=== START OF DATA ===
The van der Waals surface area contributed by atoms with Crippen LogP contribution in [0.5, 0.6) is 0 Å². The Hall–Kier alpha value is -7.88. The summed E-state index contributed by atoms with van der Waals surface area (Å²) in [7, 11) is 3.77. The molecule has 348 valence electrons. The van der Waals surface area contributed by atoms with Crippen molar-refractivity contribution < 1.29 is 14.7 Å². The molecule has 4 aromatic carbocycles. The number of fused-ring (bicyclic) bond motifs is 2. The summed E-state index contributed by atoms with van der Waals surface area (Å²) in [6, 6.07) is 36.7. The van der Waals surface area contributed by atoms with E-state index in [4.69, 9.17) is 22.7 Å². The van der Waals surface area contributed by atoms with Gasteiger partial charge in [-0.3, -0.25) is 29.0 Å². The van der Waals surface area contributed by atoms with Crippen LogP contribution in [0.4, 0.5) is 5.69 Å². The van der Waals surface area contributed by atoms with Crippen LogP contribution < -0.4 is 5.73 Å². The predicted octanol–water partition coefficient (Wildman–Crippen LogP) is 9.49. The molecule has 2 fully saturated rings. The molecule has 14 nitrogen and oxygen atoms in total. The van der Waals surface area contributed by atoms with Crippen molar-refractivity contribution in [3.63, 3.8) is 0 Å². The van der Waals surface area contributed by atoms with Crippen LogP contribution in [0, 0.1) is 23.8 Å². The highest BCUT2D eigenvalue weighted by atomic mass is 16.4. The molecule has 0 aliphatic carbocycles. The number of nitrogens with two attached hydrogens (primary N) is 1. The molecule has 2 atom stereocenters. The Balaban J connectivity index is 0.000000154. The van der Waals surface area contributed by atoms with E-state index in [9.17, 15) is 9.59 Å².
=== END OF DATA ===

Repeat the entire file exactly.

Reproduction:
The van der Waals surface area contributed by atoms with Crippen LogP contribution in [0.5, 0.6) is 0 Å². The Hall–Kier alpha value is -7.88. The summed E-state index contributed by atoms with van der Waals surface area (Å²) in [7, 11) is 3.77. The molecule has 348 valence electrons. The van der Waals surface area contributed by atoms with Crippen molar-refractivity contribution < 1.29 is 14.7 Å². The molecule has 4 aromatic carbocycles. The number of fused-ring (bicyclic) bond motifs is 2. The summed E-state index contributed by atoms with van der Waals surface area (Å²) in [6, 6.07) is 36.7. The van der Waals surface area contributed by atoms with E-state index in [4.69, 9.17) is 22.7 Å². The van der Waals surface area contributed by atoms with Gasteiger partial charge in [-0.3, -0.25) is 29.0 Å². The van der Waals surface area contributed by atoms with Crippen LogP contribution in [0.4, 0.5) is 5.69 Å². The van der Waals surface area contributed by atoms with Crippen LogP contribution < -0.4 is 5.73 Å². The predicted octanol–water partition coefficient (Wildman–Crippen LogP) is 9.49. The molecule has 2 fully saturated rings. The molecule has 14 nitrogen and oxygen atoms in total. The van der Waals surface area contributed by atoms with Crippen molar-refractivity contribution in [3.63, 3.8) is 0 Å². The van der Waals surface area contributed by atoms with Crippen LogP contribution in [0, 0.1) is 23.8 Å². The highest BCUT2D eigenvalue weighted by atomic mass is 16.4. The molecule has 0 aliphatic carbocycles. The number of nitrogens with two attached hydrogens (primary N) is 1. The molecule has 2 atom stereocenters. The Balaban J connectivity index is 0.000000154. The van der Waals surface area contributed by atoms with E-state index in [9.17, 15) is 9.59 Å².